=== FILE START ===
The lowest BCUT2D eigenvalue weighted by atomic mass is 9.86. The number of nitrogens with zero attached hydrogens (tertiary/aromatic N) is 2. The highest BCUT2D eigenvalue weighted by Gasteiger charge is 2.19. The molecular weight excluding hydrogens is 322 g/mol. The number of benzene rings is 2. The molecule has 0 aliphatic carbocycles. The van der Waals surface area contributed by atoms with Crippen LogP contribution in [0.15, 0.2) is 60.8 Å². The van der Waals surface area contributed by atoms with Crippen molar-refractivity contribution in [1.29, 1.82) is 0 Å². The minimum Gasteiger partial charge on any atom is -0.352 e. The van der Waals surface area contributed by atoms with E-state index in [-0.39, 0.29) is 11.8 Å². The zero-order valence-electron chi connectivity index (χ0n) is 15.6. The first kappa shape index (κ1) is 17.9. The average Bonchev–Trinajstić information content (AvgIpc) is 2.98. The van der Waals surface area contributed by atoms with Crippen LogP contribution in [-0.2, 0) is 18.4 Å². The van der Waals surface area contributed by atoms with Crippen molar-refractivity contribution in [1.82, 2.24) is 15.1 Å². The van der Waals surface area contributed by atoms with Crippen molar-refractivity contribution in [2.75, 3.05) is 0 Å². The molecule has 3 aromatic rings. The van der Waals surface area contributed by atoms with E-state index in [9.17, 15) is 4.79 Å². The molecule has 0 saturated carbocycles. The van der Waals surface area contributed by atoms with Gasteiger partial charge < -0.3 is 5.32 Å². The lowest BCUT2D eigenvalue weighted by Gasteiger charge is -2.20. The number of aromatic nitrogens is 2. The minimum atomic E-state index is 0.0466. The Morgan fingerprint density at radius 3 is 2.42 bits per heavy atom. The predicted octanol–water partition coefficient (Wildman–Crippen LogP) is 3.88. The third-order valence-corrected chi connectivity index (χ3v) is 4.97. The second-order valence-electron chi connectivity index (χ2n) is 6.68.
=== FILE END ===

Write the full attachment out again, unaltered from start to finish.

The lowest BCUT2D eigenvalue weighted by atomic mass is 9.86. The number of nitrogens with zero attached hydrogens (tertiary/aromatic N) is 2. The highest BCUT2D eigenvalue weighted by Gasteiger charge is 2.19. The molecular weight excluding hydrogens is 322 g/mol. The number of benzene rings is 2. The molecule has 0 aliphatic carbocycles. The van der Waals surface area contributed by atoms with Crippen LogP contribution in [0.15, 0.2) is 60.8 Å². The van der Waals surface area contributed by atoms with Crippen molar-refractivity contribution in [1.29, 1.82) is 0 Å². The minimum Gasteiger partial charge on any atom is -0.352 e. The van der Waals surface area contributed by atoms with E-state index in [-0.39, 0.29) is 11.8 Å². The zero-order valence-electron chi connectivity index (χ0n) is 15.6. The first kappa shape index (κ1) is 17.9. The average Bonchev–Trinajstić information content (AvgIpc) is 2.98. The van der Waals surface area contributed by atoms with Crippen LogP contribution in [-0.2, 0) is 18.4 Å². The van der Waals surface area contributed by atoms with Crippen molar-refractivity contribution in [1.82, 2.24) is 15.1 Å². The van der Waals surface area contributed by atoms with Crippen molar-refractivity contribution in [2.75, 3.05) is 0 Å². The molecule has 3 aromatic rings. The van der Waals surface area contributed by atoms with E-state index in [9.17, 15) is 4.79 Å². The molecule has 0 saturated carbocycles. The van der Waals surface area contributed by atoms with Gasteiger partial charge < -0.3 is 5.32 Å². The lowest BCUT2D eigenvalue weighted by Gasteiger charge is -2.20. The number of aromatic nitrogens is 2. The minimum atomic E-state index is 0.0466. The Morgan fingerprint density at radius 3 is 2.42 bits per heavy atom. The predicted octanol–water partition coefficient (Wildman–Crippen LogP) is 3.88. The third-order valence-corrected chi connectivity index (χ3v) is 4.97. The second-order valence-electron chi connectivity index (χ2n) is 6.68.